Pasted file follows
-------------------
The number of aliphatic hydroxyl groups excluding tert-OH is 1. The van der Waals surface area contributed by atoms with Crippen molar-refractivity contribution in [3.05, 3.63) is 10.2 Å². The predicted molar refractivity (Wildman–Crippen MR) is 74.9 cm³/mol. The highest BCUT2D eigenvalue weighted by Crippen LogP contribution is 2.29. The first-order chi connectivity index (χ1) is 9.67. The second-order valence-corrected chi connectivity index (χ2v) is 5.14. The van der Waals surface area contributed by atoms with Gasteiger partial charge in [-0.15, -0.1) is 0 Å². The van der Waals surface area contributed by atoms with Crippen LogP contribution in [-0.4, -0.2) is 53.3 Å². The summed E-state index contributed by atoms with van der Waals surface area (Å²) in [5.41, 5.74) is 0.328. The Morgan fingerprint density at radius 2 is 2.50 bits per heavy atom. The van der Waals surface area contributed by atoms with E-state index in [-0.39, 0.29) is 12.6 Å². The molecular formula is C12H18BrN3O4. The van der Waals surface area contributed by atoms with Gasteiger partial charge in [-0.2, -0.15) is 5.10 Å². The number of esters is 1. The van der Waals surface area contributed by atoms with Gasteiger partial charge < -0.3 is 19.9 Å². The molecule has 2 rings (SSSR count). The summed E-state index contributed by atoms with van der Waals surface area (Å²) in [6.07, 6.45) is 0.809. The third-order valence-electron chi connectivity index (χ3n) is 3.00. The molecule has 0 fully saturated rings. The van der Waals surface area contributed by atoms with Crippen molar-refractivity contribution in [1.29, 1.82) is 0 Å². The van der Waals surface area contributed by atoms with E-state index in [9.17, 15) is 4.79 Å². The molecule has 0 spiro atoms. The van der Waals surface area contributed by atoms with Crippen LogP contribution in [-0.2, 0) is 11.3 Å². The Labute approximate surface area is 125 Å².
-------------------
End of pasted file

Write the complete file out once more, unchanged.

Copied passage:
The number of aliphatic hydroxyl groups excluding tert-OH is 1. The van der Waals surface area contributed by atoms with Crippen molar-refractivity contribution in [3.05, 3.63) is 10.2 Å². The predicted molar refractivity (Wildman–Crippen MR) is 74.9 cm³/mol. The highest BCUT2D eigenvalue weighted by Crippen LogP contribution is 2.29. The first-order chi connectivity index (χ1) is 9.67. The second-order valence-corrected chi connectivity index (χ2v) is 5.14. The van der Waals surface area contributed by atoms with Gasteiger partial charge in [-0.15, -0.1) is 0 Å². The van der Waals surface area contributed by atoms with Crippen LogP contribution in [-0.4, -0.2) is 53.3 Å². The summed E-state index contributed by atoms with van der Waals surface area (Å²) in [5.41, 5.74) is 0.328. The Morgan fingerprint density at radius 2 is 2.50 bits per heavy atom. The van der Waals surface area contributed by atoms with E-state index in [-0.39, 0.29) is 12.6 Å². The molecular formula is C12H18BrN3O4. The van der Waals surface area contributed by atoms with Gasteiger partial charge in [-0.2, -0.15) is 5.10 Å². The number of esters is 1. The van der Waals surface area contributed by atoms with Gasteiger partial charge < -0.3 is 19.9 Å². The molecule has 2 rings (SSSR count). The summed E-state index contributed by atoms with van der Waals surface area (Å²) in [6.07, 6.45) is 0.809. The third-order valence-electron chi connectivity index (χ3n) is 3.00. The molecule has 0 fully saturated rings. The van der Waals surface area contributed by atoms with Crippen molar-refractivity contribution in [1.29, 1.82) is 0 Å². The van der Waals surface area contributed by atoms with E-state index in [9.17, 15) is 4.79 Å². The molecule has 0 spiro atoms. The van der Waals surface area contributed by atoms with Crippen LogP contribution in [-0.2, 0) is 11.3 Å². The Labute approximate surface area is 125 Å².